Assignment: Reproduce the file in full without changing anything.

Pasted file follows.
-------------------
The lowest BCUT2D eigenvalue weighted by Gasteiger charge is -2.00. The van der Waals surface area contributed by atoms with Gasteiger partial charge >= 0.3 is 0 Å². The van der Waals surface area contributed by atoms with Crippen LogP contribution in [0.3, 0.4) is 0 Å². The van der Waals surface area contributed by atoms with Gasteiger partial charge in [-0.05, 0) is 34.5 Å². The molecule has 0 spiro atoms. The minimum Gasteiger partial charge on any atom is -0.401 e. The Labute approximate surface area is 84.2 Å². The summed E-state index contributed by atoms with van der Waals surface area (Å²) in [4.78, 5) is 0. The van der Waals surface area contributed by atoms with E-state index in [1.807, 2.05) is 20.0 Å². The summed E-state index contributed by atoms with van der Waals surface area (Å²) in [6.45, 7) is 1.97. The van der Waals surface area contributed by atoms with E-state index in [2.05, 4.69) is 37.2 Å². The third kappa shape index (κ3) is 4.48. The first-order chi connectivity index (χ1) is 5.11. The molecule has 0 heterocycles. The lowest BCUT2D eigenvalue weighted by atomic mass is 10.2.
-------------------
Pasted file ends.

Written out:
The lowest BCUT2D eigenvalue weighted by Gasteiger charge is -2.00. The van der Waals surface area contributed by atoms with Gasteiger partial charge >= 0.3 is 0 Å². The van der Waals surface area contributed by atoms with Crippen LogP contribution in [0.3, 0.4) is 0 Å². The van der Waals surface area contributed by atoms with Gasteiger partial charge in [-0.05, 0) is 34.5 Å². The molecule has 0 spiro atoms. The minimum Gasteiger partial charge on any atom is -0.401 e. The Labute approximate surface area is 84.2 Å². The summed E-state index contributed by atoms with van der Waals surface area (Å²) in [4.78, 5) is 0. The van der Waals surface area contributed by atoms with E-state index in [1.807, 2.05) is 20.0 Å². The summed E-state index contributed by atoms with van der Waals surface area (Å²) in [6.45, 7) is 1.97. The van der Waals surface area contributed by atoms with E-state index in [2.05, 4.69) is 37.2 Å². The third kappa shape index (κ3) is 4.48. The first-order chi connectivity index (χ1) is 5.11. The molecule has 0 heterocycles. The lowest BCUT2D eigenvalue weighted by atomic mass is 10.2.